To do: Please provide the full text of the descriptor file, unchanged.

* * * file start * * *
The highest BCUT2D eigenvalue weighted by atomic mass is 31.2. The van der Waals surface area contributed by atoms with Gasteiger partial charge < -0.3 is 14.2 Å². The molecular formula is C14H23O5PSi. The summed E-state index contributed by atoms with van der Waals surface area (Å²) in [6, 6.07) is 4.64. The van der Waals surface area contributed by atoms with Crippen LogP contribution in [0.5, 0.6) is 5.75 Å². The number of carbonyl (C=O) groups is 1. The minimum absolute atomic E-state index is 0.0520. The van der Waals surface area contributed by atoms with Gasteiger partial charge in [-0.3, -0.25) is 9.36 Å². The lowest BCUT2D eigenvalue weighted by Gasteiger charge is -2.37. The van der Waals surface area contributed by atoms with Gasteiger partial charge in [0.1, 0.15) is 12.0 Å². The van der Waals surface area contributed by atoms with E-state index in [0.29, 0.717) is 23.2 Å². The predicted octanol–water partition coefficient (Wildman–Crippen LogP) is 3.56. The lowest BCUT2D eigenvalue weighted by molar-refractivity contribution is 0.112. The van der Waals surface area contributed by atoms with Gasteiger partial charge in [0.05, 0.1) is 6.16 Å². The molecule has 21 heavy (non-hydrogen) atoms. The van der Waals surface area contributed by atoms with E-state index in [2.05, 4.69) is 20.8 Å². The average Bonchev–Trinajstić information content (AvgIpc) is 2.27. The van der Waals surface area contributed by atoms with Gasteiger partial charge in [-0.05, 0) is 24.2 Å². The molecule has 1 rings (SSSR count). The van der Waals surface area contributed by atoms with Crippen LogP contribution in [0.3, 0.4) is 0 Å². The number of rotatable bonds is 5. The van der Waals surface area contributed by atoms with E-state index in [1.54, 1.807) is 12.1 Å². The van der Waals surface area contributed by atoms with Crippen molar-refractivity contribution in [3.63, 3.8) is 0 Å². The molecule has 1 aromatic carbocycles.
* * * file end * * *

The highest BCUT2D eigenvalue weighted by atomic mass is 31.2. The van der Waals surface area contributed by atoms with Gasteiger partial charge < -0.3 is 14.2 Å². The molecular formula is C14H23O5PSi. The summed E-state index contributed by atoms with van der Waals surface area (Å²) in [6, 6.07) is 4.64. The van der Waals surface area contributed by atoms with Crippen LogP contribution in [0.5, 0.6) is 5.75 Å². The number of carbonyl (C=O) groups is 1. The minimum absolute atomic E-state index is 0.0520. The van der Waals surface area contributed by atoms with Gasteiger partial charge in [-0.3, -0.25) is 9.36 Å². The lowest BCUT2D eigenvalue weighted by Gasteiger charge is -2.37. The van der Waals surface area contributed by atoms with Gasteiger partial charge in [0.1, 0.15) is 12.0 Å². The van der Waals surface area contributed by atoms with E-state index in [0.29, 0.717) is 23.2 Å². The predicted octanol–water partition coefficient (Wildman–Crippen LogP) is 3.56. The lowest BCUT2D eigenvalue weighted by molar-refractivity contribution is 0.112. The van der Waals surface area contributed by atoms with Gasteiger partial charge in [0.05, 0.1) is 6.16 Å². The molecule has 21 heavy (non-hydrogen) atoms. The van der Waals surface area contributed by atoms with E-state index in [2.05, 4.69) is 20.8 Å². The average Bonchev–Trinajstić information content (AvgIpc) is 2.27. The van der Waals surface area contributed by atoms with Gasteiger partial charge in [-0.05, 0) is 24.2 Å². The molecule has 1 rings (SSSR count). The van der Waals surface area contributed by atoms with Crippen LogP contribution in [0.3, 0.4) is 0 Å². The number of rotatable bonds is 5. The van der Waals surface area contributed by atoms with E-state index in [1.54, 1.807) is 12.1 Å². The van der Waals surface area contributed by atoms with Crippen molar-refractivity contribution in [3.63, 3.8) is 0 Å². The molecule has 1 aromatic carbocycles.